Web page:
World Report 2010 - Tajikistan
|Publisher||Human Rights Watch|
|Publication Date||20 January 2010|
|Cite as||Human Rights Watch, World Report 2010 - Tajikistan, 20 January 2010, available at: http://www.refworld.org/docid/4b586cdf38.html [accessed 4 August 2015]|
Human rights violations in Tajikistan remain rampant, affecting disparate spheres of life, from housing to religion, political and media pluralism, and treatment in custody. As the Tajik government implements a broad urban renewal plan in cities around the country, it has forcibly evicted residents from their homes, offering little compensation and often relocating them to remote city outskirts. Due to the lack of an independent and effective judiciary, those who challenge evictions in court rarely have access to an effective remedy.
Torture is routinely used by law enforcement officials, and the Tajik government continues to deny human rights groups access to places of detention. In early 2009 Tajikistan adopted a new religion law that expanded already significant government restrictions on faith groups and worshippers.
The global economic recession has further weakened Tajikistan's shaky economy, which is heavily dependent on remittances from migrant workers working mostly in Russia. Remittances fell by 30 percent in the first quarter of 2009 compared to the same period in 2008, pushing even more Tajiks into poverty.
Institutional Human Rights Reform
In March 2008 President Emomali Rahmon signed a law that called for the creation of a Human Rights Ombudsman's Office. In May 2009 Zarif Alizoda, the president's former legal adviser, was named ombudsman. According to human rights groups in Tajikistan, Alizoda's office is still hiring staff and setting up procedures, and has yet to begin work in earnest. Still, the ombudsman did meet with representatives of Tajik civil society organizations on June 18, when all sides agreed to hold regular meetings on human rights issues, according to the Bureau of Human Rights and the Rule of Law, an NGO.
Property Rights and Forced Evictions
The government's culture of obfuscation on property rights and on broad public initiatives has made people vulnerable to eviction as the country's vast urban redevelopment projects unfold. The public has no information about the planned projects, no input into them, and individuals have no say about whether they can even remain in or return to refurbished areas. They receive no information about the status of their current housing or their future housing options, and residents of an area where building is set to begin only find out about the loss of their property when they receive official notification to vacate their home and move to a new address. Such notification can occur months before an expected move, or days before. Sergei Romanov of the Bureau of Human Rights and the Rule of Law estimates that roughly 650 people have been forced from their homes since the urban renewal process began in 2006.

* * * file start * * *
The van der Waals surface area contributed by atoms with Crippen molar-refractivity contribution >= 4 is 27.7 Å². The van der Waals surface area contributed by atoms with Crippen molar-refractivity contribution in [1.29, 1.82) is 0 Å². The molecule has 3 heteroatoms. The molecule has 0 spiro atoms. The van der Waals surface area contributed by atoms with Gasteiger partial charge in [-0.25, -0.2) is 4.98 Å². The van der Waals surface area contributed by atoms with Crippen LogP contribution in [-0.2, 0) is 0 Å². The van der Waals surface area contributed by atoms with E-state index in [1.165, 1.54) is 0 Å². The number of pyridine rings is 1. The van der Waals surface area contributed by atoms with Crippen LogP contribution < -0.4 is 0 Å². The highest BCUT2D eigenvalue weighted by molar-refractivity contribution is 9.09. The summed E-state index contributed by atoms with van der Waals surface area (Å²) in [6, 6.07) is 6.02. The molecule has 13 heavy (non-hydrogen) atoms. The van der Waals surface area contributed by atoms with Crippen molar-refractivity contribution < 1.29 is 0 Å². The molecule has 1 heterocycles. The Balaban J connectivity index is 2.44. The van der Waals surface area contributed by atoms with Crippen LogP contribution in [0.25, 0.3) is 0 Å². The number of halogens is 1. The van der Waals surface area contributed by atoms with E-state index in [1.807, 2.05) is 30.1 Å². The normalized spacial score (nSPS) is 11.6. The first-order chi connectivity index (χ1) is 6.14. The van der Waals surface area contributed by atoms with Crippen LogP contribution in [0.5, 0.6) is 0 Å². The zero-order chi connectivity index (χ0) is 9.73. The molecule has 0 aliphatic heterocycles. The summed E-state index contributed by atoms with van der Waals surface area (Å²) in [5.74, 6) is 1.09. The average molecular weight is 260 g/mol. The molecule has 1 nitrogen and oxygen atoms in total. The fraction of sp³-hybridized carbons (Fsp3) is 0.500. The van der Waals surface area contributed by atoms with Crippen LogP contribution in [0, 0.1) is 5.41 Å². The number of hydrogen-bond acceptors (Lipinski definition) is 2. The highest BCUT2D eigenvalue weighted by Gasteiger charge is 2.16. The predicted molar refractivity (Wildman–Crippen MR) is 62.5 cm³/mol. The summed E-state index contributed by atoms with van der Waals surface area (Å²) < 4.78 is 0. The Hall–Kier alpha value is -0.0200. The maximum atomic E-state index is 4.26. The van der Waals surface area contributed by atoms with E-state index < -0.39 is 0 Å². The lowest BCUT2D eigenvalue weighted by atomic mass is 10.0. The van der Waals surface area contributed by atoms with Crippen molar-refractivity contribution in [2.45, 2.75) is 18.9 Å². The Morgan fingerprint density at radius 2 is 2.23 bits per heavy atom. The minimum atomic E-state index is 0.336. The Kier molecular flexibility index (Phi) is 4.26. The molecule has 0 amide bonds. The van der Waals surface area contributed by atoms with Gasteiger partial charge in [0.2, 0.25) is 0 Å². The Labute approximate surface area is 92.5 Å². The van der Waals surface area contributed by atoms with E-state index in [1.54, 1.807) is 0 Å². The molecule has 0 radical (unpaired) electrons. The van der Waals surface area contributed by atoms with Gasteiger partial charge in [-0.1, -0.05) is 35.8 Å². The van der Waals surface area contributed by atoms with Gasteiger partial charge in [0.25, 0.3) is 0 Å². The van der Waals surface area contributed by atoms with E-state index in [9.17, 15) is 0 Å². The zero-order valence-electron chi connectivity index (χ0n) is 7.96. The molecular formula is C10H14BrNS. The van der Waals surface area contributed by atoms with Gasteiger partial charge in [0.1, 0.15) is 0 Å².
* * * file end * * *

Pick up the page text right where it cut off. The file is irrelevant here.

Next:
Residents receive inadequate compensation for their property. Those who lived in the city centers have been relocated to the outskirts, and often to much smaller apartments. When property owners seek legal recourse, they almost always lose. Residents who resist eviction face a range of criminal charges.
A substantial portion of the population in rural areas and in the capital, Dushanbe, lives in so-called "unauthorized" housing. The maze of bureaucracies that homeowners have to navigate to build a house is so daunting – in 2008, building a new home required 49 different government documents – that few people have the legally binding documents for their residences. As a consequence, they have no right at all to compensation when the state forces them to move.
Torture is practiced by law enforcement officers and within the penitentiary system in a culture of near-impunity. It is often used to extract confessions from defendants, who during initial detention are often denied access to family and legal counsel. To date the Tajik government has refused all requests from human rights groups to visit detention sites, interrogation rooms, and prisons.
In February 2009 Khurshed Islamov was arrested on suspicion of the theft of US$40,000 from a casino in the Dushanbe suburbs. His attorney was only allowed to see him after seven days, and then only in the presence of law enforcement personnel. His mother, Nazokat Islamova, filed a complaint with the prosecutor's office alleging that her son had been tortured during his interrogation: when she saw her son shortly after he had been interrogated, he could not move without help because of his injuries. In July Islamov was sentenced to 23 years in prison.